Another way that this comes up is the error that some Christians have of thinking that they can limit their Christian obligations to believing in certain doctrines and a defined list of do’s and don’ts. Now, believing in teaching right doctrine is critical. John tells us that it’s the first sign of life. But sticking to only a narrow list of outward do’s and don’ts often misses what Jesus called the weightier matters of the law, things like love. Sometimes we say that believers like this put an emphasis on a list of do’s and don’ts. When they do this, they’re majoring on the minors. I suppose that makes sense. But if you pursue purity without love, you’re not messing up with minor commands. You’re messing up with the greatest command. And sometimes I think we’re tempted to get our list of do’s and don’ts from the headlines of the culture wars. Some of those issues may be serious, but they rarely address the more important sign of following Jesus — love. So, if we only look for the signs that you’d read there, we may excuse ourselves from showing the true signs of life.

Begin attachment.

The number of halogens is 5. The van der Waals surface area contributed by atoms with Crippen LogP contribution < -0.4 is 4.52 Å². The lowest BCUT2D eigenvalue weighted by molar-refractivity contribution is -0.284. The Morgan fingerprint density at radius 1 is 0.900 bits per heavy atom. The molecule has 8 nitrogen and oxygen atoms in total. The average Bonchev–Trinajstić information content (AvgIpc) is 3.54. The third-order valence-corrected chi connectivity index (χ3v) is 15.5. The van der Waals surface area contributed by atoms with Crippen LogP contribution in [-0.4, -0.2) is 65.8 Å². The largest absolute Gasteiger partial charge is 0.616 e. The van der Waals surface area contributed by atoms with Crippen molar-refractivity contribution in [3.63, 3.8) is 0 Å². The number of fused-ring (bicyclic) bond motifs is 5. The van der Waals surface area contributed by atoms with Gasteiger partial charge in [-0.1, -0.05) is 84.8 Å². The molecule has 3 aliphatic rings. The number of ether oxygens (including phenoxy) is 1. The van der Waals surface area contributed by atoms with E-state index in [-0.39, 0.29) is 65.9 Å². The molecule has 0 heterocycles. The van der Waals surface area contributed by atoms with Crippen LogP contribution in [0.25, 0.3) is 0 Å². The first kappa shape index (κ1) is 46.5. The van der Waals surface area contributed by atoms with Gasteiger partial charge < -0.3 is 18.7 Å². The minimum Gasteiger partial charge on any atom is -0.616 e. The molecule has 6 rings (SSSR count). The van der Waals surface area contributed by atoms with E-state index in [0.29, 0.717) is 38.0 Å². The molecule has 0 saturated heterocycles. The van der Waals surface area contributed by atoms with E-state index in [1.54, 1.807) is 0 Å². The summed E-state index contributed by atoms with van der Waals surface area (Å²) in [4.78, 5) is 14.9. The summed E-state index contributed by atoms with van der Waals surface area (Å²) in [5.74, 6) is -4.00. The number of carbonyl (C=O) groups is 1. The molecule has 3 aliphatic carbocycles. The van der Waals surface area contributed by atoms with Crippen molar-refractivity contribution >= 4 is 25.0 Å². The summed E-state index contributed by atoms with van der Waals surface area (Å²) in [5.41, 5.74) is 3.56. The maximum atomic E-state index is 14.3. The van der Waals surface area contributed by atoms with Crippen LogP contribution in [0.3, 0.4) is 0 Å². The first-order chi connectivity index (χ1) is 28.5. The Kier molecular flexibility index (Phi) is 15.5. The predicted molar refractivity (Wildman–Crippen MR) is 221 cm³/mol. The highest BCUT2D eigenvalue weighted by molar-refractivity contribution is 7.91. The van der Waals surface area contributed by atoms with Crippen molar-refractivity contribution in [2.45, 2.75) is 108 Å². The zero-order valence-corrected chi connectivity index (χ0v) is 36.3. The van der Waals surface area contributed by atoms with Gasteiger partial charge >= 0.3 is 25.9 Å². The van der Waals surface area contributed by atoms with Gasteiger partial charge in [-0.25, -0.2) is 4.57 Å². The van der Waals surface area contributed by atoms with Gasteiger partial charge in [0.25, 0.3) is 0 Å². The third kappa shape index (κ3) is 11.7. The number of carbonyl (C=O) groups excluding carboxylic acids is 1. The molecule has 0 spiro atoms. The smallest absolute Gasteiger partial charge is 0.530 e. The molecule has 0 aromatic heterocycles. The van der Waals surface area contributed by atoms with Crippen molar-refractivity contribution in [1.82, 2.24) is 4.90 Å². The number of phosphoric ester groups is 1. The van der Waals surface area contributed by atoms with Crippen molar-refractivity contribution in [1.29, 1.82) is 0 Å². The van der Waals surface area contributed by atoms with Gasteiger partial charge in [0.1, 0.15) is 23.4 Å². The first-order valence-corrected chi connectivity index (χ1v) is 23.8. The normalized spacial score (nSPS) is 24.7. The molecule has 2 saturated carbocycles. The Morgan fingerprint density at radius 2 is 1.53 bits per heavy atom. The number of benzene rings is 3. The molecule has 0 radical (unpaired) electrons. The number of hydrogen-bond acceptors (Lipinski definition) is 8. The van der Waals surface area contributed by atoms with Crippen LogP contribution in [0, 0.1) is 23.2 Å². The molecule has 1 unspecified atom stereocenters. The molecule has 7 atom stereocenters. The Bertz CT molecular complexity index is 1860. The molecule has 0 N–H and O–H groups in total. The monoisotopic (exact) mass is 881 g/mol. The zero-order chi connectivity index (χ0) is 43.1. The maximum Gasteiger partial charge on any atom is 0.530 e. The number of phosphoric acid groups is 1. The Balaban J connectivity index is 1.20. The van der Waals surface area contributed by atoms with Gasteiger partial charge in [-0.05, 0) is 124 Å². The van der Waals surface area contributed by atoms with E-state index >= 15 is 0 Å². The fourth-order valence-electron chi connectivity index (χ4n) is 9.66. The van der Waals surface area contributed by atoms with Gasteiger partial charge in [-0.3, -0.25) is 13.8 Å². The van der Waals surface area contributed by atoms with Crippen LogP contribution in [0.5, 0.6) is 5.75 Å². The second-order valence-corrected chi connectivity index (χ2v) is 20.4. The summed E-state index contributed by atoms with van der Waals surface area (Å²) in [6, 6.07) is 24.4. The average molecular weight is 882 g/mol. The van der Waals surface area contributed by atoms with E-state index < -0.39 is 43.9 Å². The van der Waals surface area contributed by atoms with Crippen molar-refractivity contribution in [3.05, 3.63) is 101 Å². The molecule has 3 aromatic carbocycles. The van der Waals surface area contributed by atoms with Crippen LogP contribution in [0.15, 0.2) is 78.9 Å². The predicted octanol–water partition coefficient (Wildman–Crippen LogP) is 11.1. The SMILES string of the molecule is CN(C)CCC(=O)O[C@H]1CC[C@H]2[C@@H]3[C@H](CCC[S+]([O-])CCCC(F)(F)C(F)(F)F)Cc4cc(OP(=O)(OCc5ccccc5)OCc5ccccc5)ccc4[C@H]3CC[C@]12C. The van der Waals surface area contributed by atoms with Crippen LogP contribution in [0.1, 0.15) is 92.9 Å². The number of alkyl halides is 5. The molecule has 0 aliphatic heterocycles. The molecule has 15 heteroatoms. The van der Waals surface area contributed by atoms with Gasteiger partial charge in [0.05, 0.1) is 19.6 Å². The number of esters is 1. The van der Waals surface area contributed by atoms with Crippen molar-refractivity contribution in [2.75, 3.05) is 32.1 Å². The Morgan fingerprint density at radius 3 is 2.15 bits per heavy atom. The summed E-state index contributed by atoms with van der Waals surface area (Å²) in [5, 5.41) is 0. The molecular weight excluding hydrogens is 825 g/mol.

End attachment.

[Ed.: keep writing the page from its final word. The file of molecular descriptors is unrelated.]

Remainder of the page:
And then I suppose also one other thing. We may assume that the list of our Christian duties is pretty familiar to us. We’ve got it down, and we don’t really need to change it. We’ve been doing it, and we’re satisfied with what we should ever be growing. Continually abiding means we’re continually becoming more like Christ. So, we may think that these signs are just in our head, not in our hands or heart. We may think that we can confine them to a manageable list.

And third, we may assume that following Jesus requires only grand sacrifices. Now, that may sound odd because, of course, following Jesus requires sacrifice. We must take up our cross. We must spend and be spent. We must lay down our lives for our friends. But giving your life most of the time doesn’t happen in some single, noteworthy sacrifice. Most of the time, our sacrifices wouldn’t make a good sermon illustration or podcast episode. They’re just too small, too subtle.